• Speaking of...you're hard-pressed to find any home or yard scattered with debris in the form of abandoned toys.  Dunno why.  Maybe parents don't buy that many for them.  Kids seem to be content with a stick, chalk, a soccer ball, or whatever else they find and make use of.
  • Soccer is KING here.  Everywhere you look, kids and adults are kicking the ball around in yards, parks, wherever there is space.
  • Pedestrians do NOT have the right of way....cars do.  It's so strange to see pedestrians purposely stop to let a car pass, whereas back home it would be the other way around...pedestrians would flip you off if you hindered their walking.  Sometimes I'll stop to let a pedestrian cross and the expression on their face is HUH???...then they express a 'Thank you' and go along their way.  I think it makes better sense here...it keeps traffic flowing.  People take responsibility for their OWN actions.
  • Ice cream is a normal, everyday treat here.
  • Good luck getting anything done between 1pm and 3pm.  Either the store is closed, or if they're open, the person you need is invariably out to lunch...come back after 3pm.
  • Peanut butter is not a commonly purchased product here.  I have YET to find one peanut butter cookie to buy.   WAAGGGHHH!!!!
  • Eggs and milk (in cartons) are on the dry shelves in markets...not in coolers.  Markets sell very little in the way of frozen foods and next-to-none in the way of pre-packaged frozen meals.
  • Haircuts cost $2 to $4.
  • Need your car cleaned?    A manual car wash, including pressure washing the engine, and underbody of the car (a guy descends into a pit below the car and manually sprays the underside), wheel wells spic-n-span, vacuumed, interior wiped down and treated, windows cleaned, exterior dried...all of which entails about 45 minutes of work.   $8.50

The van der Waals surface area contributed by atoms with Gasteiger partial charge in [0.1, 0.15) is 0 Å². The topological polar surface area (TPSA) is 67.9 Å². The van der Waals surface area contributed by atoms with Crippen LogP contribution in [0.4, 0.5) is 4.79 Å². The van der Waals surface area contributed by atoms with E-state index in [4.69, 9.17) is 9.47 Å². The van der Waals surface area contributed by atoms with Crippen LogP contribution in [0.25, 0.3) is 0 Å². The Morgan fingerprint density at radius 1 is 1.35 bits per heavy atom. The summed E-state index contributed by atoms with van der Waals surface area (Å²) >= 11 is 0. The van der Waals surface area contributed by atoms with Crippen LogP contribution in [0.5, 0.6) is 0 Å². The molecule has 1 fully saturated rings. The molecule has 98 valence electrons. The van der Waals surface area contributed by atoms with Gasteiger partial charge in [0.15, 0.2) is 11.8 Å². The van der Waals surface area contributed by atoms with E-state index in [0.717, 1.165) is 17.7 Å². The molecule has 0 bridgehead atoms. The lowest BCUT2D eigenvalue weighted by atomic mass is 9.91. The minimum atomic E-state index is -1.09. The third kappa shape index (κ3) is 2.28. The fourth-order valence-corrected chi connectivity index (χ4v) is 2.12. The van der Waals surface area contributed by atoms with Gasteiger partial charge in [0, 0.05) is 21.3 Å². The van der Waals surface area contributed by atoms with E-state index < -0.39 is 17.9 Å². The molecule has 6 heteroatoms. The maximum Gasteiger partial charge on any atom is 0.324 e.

• The average shop rate at a dealer mechanic is $25 an hour...versus over $100 back home.  Far less, of course, if you go to one of a zillion neighborhood mechanics shops.
  • Speaking of mechanics, you ARE allowed in the shop and you CAN crawl under the car (or go down into the pit) with the mechanic (with their approval, of course).  No fear here!!
  • Doctors give you their home phone #.
  • There are no sprawling (or multi-level) parking lots at the airport.  There is NO overnight parking, either.  There's one small parking lot to pick up your family/friend.  Otherwise, taxi's are used.
  • In Quito, you can walk right up to the Presidential Palace (equivilant of White House).  The busy street out front is maybe 50 ft from the front.
  • Everywhere you go, there are armed guards (not pistols in holsters...but holding a rifle in front of them) posted at the front doors, whether it be a bank or a pharmacy or appliance store.   It isn't because it's unsafe, it's to squash any notion of robbing the place.   It's very effective.  And, they actually say hello to you and welcome you.

About Me

My photo
Palma, Mallorca, Spain
This is all about my transition from an American lifestyle and culture to my newest adventure, life in Spain, in the city of Palma on the island of Mallorca in the middle of the Mediterranean sea!! I moved from the USA to Cuenca, Ecuador, South America and lived there for 7 years before moving here to Spain in early 2018. To read about my adventures in Ecuador, check out my other blog "Ahhh Cuenca!!". I'll be recapping some of my day-to-day experiences (and mishaps) to highlight what it's like to live in Europe....across the pond.

Total Views